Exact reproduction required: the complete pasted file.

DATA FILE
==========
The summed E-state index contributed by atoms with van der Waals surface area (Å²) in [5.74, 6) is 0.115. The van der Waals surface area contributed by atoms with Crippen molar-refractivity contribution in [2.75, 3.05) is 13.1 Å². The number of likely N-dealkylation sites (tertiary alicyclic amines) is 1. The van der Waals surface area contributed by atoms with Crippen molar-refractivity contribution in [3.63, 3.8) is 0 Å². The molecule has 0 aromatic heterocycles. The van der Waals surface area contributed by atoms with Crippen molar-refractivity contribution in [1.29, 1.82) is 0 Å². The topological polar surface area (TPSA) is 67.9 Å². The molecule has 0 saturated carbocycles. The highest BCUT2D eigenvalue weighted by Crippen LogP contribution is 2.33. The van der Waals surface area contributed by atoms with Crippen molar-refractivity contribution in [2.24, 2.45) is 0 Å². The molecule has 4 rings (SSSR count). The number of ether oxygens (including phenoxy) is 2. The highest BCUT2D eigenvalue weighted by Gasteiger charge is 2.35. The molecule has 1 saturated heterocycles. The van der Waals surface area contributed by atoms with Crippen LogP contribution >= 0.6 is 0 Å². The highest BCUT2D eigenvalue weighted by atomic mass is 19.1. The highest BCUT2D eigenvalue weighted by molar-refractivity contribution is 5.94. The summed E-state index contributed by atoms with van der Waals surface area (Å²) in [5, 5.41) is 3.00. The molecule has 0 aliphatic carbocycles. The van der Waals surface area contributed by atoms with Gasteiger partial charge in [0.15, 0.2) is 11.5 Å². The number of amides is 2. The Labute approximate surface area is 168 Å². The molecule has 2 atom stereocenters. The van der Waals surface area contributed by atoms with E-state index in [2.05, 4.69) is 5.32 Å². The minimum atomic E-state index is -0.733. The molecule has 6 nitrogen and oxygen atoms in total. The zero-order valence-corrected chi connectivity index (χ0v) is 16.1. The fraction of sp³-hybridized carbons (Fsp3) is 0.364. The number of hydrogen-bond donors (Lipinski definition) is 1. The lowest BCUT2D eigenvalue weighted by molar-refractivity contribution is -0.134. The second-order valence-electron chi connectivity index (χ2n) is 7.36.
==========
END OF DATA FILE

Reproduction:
The summed E-state index contributed by atoms with van der Waals surface area (Å²) in [5.74, 6) is 0.115. The van der Waals surface area contributed by atoms with Crippen molar-refractivity contribution in [2.75, 3.05) is 13.1 Å². The number of likely N-dealkylation sites (tertiary alicyclic amines) is 1. The van der Waals surface area contributed by atoms with Crippen molar-refractivity contribution in [3.63, 3.8) is 0 Å². The molecule has 0 aromatic heterocycles. The van der Waals surface area contributed by atoms with Crippen molar-refractivity contribution in [1.29, 1.82) is 0 Å². The topological polar surface area (TPSA) is 67.9 Å². The molecule has 0 saturated carbocycles. The highest BCUT2D eigenvalue weighted by Crippen LogP contribution is 2.33. The van der Waals surface area contributed by atoms with Crippen molar-refractivity contribution in [2.24, 2.45) is 0 Å². The molecule has 4 rings (SSSR count). The number of ether oxygens (including phenoxy) is 2. The highest BCUT2D eigenvalue weighted by Gasteiger charge is 2.35. The molecule has 1 saturated heterocycles. The van der Waals surface area contributed by atoms with Crippen LogP contribution >= 0.6 is 0 Å². The highest BCUT2D eigenvalue weighted by atomic mass is 19.1. The highest BCUT2D eigenvalue weighted by molar-refractivity contribution is 5.94. The summed E-state index contributed by atoms with van der Waals surface area (Å²) in [5, 5.41) is 3.00. The molecule has 0 aliphatic carbocycles. The van der Waals surface area contributed by atoms with Gasteiger partial charge in [0.15, 0.2) is 11.5 Å². The number of amides is 2. The Labute approximate surface area is 168 Å². The molecule has 2 atom stereocenters. The van der Waals surface area contributed by atoms with E-state index in [2.05, 4.69) is 5.32 Å². The minimum atomic E-state index is -0.733. The molecule has 6 nitrogen and oxygen atoms in total. The zero-order valence-corrected chi connectivity index (χ0v) is 16.1. The fraction of sp³-hybridized carbons (Fsp3) is 0.364. The number of hydrogen-bond donors (Lipinski definition) is 1. The lowest BCUT2D eigenvalue weighted by molar-refractivity contribution is -0.134. The second-order valence-electron chi connectivity index (χ2n) is 7.36.